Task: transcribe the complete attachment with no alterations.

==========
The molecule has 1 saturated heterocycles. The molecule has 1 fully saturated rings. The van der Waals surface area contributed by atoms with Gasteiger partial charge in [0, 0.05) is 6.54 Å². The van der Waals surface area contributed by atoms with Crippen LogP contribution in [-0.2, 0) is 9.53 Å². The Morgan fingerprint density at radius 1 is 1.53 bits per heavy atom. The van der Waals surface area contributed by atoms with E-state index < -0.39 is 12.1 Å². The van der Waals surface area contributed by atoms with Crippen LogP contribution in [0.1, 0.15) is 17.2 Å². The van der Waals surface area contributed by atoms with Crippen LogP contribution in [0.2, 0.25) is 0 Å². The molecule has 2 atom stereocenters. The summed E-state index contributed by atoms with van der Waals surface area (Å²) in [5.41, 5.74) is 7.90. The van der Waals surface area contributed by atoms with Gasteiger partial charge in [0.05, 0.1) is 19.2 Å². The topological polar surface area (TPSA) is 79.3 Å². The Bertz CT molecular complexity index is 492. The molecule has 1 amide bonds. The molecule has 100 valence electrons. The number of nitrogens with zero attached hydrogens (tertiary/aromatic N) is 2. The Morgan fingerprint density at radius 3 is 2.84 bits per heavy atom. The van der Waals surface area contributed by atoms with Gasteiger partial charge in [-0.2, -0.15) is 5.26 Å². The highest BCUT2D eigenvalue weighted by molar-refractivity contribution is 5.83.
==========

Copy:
The molecule has 1 saturated heterocycles. The molecule has 1 fully saturated rings. The van der Waals surface area contributed by atoms with Gasteiger partial charge in [0, 0.05) is 6.54 Å². The van der Waals surface area contributed by atoms with Crippen LogP contribution in [-0.2, 0) is 9.53 Å². The Morgan fingerprint density at radius 1 is 1.53 bits per heavy atom. The van der Waals surface area contributed by atoms with E-state index < -0.39 is 12.1 Å². The van der Waals surface area contributed by atoms with Crippen LogP contribution in [0.1, 0.15) is 17.2 Å². The van der Waals surface area contributed by atoms with Crippen LogP contribution in [0.2, 0.25) is 0 Å². The molecule has 2 atom stereocenters. The summed E-state index contributed by atoms with van der Waals surface area (Å²) in [5.41, 5.74) is 7.90. The van der Waals surface area contributed by atoms with Gasteiger partial charge in [0.05, 0.1) is 19.2 Å². The topological polar surface area (TPSA) is 79.3 Å². The Bertz CT molecular complexity index is 492. The molecule has 1 amide bonds. The molecule has 100 valence electrons. The number of nitrogens with zero attached hydrogens (tertiary/aromatic N) is 2. The Morgan fingerprint density at radius 3 is 2.84 bits per heavy atom. The van der Waals surface area contributed by atoms with Gasteiger partial charge in [-0.2, -0.15) is 5.26 Å². The highest BCUT2D eigenvalue weighted by molar-refractivity contribution is 5.83.